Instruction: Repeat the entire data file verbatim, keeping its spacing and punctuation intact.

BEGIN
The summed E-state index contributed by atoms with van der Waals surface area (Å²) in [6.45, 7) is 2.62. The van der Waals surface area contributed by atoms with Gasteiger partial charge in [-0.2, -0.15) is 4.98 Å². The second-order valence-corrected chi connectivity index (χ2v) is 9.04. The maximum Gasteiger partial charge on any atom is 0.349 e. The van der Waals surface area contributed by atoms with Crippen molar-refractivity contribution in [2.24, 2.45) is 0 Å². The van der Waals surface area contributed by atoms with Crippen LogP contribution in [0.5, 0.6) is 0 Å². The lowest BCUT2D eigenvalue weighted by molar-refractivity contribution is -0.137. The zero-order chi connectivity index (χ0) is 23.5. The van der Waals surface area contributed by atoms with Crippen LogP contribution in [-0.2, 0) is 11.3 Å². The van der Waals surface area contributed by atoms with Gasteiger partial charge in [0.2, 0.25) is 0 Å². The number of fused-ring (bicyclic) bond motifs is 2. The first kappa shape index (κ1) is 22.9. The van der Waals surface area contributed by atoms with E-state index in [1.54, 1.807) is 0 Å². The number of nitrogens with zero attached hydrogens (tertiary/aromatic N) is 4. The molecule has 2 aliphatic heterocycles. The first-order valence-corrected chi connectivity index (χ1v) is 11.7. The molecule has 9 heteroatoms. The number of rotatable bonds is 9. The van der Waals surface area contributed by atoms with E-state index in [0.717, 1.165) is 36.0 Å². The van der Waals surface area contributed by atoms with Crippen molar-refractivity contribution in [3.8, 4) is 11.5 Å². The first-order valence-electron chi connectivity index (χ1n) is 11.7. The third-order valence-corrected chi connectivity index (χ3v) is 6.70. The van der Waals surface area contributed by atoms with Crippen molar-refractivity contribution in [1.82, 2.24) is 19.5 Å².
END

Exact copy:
The summed E-state index contributed by atoms with van der Waals surface area (Å²) in [6.45, 7) is 2.62. The van der Waals surface area contributed by atoms with Gasteiger partial charge in [-0.2, -0.15) is 4.98 Å². The second-order valence-corrected chi connectivity index (χ2v) is 9.04. The maximum Gasteiger partial charge on any atom is 0.349 e. The van der Waals surface area contributed by atoms with Crippen molar-refractivity contribution in [2.24, 2.45) is 0 Å². The van der Waals surface area contributed by atoms with Crippen LogP contribution in [0.5, 0.6) is 0 Å². The lowest BCUT2D eigenvalue weighted by molar-refractivity contribution is -0.137. The zero-order chi connectivity index (χ0) is 23.5. The van der Waals surface area contributed by atoms with Crippen LogP contribution in [-0.2, 0) is 11.3 Å². The van der Waals surface area contributed by atoms with Gasteiger partial charge in [0.2, 0.25) is 0 Å². The number of fused-ring (bicyclic) bond motifs is 2. The first kappa shape index (κ1) is 22.9. The van der Waals surface area contributed by atoms with E-state index in [1.54, 1.807) is 0 Å². The number of nitrogens with zero attached hydrogens (tertiary/aromatic N) is 4. The molecule has 2 aliphatic heterocycles. The first-order valence-corrected chi connectivity index (χ1v) is 11.7. The molecule has 9 heteroatoms. The number of rotatable bonds is 9. The van der Waals surface area contributed by atoms with E-state index in [0.717, 1.165) is 36.0 Å². The van der Waals surface area contributed by atoms with Crippen molar-refractivity contribution in [3.8, 4) is 11.5 Å². The first-order valence-electron chi connectivity index (χ1n) is 11.7. The third-order valence-corrected chi connectivity index (χ3v) is 6.70. The van der Waals surface area contributed by atoms with Crippen molar-refractivity contribution in [1.82, 2.24) is 19.5 Å².